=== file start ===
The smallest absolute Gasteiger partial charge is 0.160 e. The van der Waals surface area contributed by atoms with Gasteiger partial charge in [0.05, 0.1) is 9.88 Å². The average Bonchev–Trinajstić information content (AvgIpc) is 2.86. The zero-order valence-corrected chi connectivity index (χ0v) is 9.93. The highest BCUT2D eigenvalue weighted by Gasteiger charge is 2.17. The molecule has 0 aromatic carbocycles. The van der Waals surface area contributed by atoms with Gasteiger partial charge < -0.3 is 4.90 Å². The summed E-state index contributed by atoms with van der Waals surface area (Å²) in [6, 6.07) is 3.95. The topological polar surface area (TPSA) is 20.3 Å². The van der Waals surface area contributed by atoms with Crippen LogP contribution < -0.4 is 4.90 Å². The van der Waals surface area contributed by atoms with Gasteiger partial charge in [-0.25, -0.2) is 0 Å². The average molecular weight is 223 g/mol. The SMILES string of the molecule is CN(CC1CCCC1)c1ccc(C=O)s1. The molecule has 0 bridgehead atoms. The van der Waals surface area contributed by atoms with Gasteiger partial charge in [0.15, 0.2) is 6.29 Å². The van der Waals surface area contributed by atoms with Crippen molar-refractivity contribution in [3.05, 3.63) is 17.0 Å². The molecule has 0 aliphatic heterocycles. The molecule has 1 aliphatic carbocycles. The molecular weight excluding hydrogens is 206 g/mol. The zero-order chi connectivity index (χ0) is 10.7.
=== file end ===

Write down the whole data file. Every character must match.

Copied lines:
The smallest absolute Gasteiger partial charge is 0.160 e. The van der Waals surface area contributed by atoms with Gasteiger partial charge in [0.05, 0.1) is 9.88 Å². The average Bonchev–Trinajstić information content (AvgIpc) is 2.86. The zero-order valence-corrected chi connectivity index (χ0v) is 9.93. The highest BCUT2D eigenvalue weighted by Gasteiger charge is 2.17. The molecule has 0 aromatic carbocycles. The van der Waals surface area contributed by atoms with Gasteiger partial charge < -0.3 is 4.90 Å². The summed E-state index contributed by atoms with van der Waals surface area (Å²) in [6, 6.07) is 3.95. The topological polar surface area (TPSA) is 20.3 Å². The van der Waals surface area contributed by atoms with Crippen LogP contribution < -0.4 is 4.90 Å². The van der Waals surface area contributed by atoms with Gasteiger partial charge in [-0.25, -0.2) is 0 Å². The average molecular weight is 223 g/mol. The SMILES string of the molecule is CN(CC1CCCC1)c1ccc(C=O)s1. The molecule has 0 bridgehead atoms. The van der Waals surface area contributed by atoms with Gasteiger partial charge in [0.15, 0.2) is 6.29 Å². The van der Waals surface area contributed by atoms with Crippen molar-refractivity contribution in [3.05, 3.63) is 17.0 Å². The molecule has 0 aliphatic heterocycles. The molecule has 1 aliphatic carbocycles. The molecular weight excluding hydrogens is 206 g/mol. The zero-order chi connectivity index (χ0) is 10.7.